- The solo adventure that came with the mid-eighties RPG book Maelstrom was designed for assassin characters. Just in case someone was silly enough to run it with a different character, the first paragraph ended "Are you an assassin?" If you turned to the page for "no", it told you you'd arrived home safely and turned in for the night. The end.
- A variation in Baldur's Gate: a mercenary you encounter early on doesn't quite advise you not to become an adventurer, but to get a lot of friends and don't go looking for trouble.
- Later played with in the sequel, where your now-veteran party is begged by some local kids for help finding adventure. The player may either berate them for being much too young, or go and buy them swords and booze. If helped, they are later seen fleeing in mortal terror from a lone gibberling.
- At the beginning of Tales of Symphonia, Lloyd wants to join Colette on the journey for world regeneration. All the adults think he will just get in the way, and Colette eventually tricks him into missing their leaving. It isn't until the destruction of Iselia, and later his escape from the Sylvarant Base, that he rejoins the others, who naturally expected that he'd show up.
- Variation in Guilty Gear. After losing his parents, a child Ky Kiske goes to Kliff Undrsen and asks to join the Holy Order. Kliff refuses him, but instead of just telling Ky to go home, he basically says "come back in five years and I'll think about it". Ky leaves, returns in five years, and Kliff keeps his promise.
- Darkwing Duck always tried unsuccessfully to keep his adopted daughter Gosalyn away from trouble.
D.W.: I'm serious, Gos. If anything happened to you, I'd...I don't know what I'd do.
- The Incredibles: The boy who wants to become the main hero's sidekick is rebuffed, and this becomes his Freudian Excuse for becoming the Big Bad later on. Some people don't handle rejection well...
- On a larger scale, every super is rebuffed when being a hero is made illegal.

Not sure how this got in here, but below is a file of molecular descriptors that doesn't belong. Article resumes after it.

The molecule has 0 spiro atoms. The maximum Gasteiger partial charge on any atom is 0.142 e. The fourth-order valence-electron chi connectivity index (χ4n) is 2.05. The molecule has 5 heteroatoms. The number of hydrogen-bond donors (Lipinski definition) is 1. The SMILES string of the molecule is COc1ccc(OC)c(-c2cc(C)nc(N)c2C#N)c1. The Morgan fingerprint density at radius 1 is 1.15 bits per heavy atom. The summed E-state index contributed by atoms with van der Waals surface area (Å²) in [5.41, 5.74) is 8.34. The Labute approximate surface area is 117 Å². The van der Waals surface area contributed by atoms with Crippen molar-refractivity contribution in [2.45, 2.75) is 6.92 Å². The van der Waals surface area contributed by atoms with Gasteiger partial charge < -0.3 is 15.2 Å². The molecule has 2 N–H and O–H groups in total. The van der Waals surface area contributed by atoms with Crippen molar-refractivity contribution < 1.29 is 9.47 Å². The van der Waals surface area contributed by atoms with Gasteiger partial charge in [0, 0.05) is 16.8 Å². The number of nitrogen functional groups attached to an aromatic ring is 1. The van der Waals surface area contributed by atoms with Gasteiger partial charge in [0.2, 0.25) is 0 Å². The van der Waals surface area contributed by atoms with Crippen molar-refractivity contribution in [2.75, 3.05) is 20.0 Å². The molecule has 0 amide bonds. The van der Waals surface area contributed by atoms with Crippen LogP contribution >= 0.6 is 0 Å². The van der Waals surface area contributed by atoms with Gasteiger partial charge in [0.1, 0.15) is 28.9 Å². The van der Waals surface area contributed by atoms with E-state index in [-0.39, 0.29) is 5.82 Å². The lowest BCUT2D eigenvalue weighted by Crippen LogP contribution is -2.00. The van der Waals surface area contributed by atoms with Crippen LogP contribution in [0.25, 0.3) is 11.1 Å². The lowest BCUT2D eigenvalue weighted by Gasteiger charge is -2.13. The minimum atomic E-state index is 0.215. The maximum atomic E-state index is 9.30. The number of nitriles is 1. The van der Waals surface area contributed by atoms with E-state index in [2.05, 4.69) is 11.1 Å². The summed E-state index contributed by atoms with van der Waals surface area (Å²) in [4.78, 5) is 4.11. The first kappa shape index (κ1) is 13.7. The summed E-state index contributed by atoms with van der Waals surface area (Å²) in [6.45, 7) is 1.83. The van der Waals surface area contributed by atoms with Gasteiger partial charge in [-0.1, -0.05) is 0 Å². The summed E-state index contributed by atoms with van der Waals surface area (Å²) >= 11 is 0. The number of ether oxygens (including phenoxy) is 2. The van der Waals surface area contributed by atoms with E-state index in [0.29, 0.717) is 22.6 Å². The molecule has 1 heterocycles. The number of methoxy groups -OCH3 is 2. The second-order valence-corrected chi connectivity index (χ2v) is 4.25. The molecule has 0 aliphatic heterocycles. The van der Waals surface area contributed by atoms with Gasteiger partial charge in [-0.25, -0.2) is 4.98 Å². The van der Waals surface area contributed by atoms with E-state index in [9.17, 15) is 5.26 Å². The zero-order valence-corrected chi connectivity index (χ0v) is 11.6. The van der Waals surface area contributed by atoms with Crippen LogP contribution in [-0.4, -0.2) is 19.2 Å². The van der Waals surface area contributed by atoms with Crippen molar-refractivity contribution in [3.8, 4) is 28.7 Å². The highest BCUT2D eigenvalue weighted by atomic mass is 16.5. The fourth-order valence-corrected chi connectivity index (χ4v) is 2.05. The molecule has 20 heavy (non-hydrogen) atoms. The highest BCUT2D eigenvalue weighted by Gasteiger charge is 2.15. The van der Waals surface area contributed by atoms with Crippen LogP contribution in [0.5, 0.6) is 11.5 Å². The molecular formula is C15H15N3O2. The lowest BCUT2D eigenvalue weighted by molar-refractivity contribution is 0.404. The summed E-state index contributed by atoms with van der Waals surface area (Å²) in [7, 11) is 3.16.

- Inspector Gadget acted like this toward his niece Penny. However, she was actually far more competent than he was.
- Jackie Chan Adventures: Jackie is always telling Jade to stay out of the adventuring. (But never actually tries to enforce it in any way. And he always acts surprised when she doesn't listen in every episode.) Jackie's a bit more competent, though Jade comes in handy sometimes.
- Sam & Max: Freelance Police, the TV show: Lorne is their Friend For Life, but is rebuffed every time he tries to help. "Tries" being the key word.
- In the ThunderCats (2011) episode "The Duelist and the Drifter", young King Lion-O travels to his first Adventure Town in search of supplies, only to encounter an an eccentric "drifter" who repeatedly delivers several suspiciously ambivalent warnings against participating in an adventure there, or expecting the Drifter's help during one.
The Drifter: This is a Swordsmans' town, stranger, and they duel for keeps. Leave, before it's too late. Or don't, I don't care.
- Batman: The Animated Series: Batgirl was rebuffed by Batman and Robin a couple times, but she eventually became Batman's partner and stayed even after Robin had left. In Batman Beyond Bruce Wayne refuses to help Terry at first. Once Terry steals the batsuit, Bruce shuts it down remotely, but eventually decides to let him become the next Batman.
Barbara: I hear you wrangled yourself a new errand boy.
- It is very common for Batman to initially rebuff Barbara Gordon as Batgirl, meaning she has to fight tooth and nail for his respect, at least initially. He might show a similar sentiment to his various Robins as well.
Bruce: I never wrangled anyone. You all came to me.
Barbara: Maybe for once you should try to talk someone out of it.
Bruce: Would it have worked for you?
- Avatar: The Last Airbender: In the episode "The Deserter", Aang encounters an old Firebending Master named Jeong Jeong who, as a deserter from the Fire Nation, is one of the few people in the world who may be willing to teach him how to firebend. However, while Jeong Jeong is not opposed to the idea of teaching Aang eventually, he feels that Aang lacks the emotional maturity necessary to handle fire safely and needs to master the other elements first. He is eventually persuaded by the spirit of Avatar Roku to teach Aang anyway, but this turns out disastrously when Jeong Jeong's concerns are proven to be accurate and Aang accidentally burns his friend Katara. This causes Aang to swear off firebending altogether and when he does eventually learn it for real, it's not from Jeong Jeong.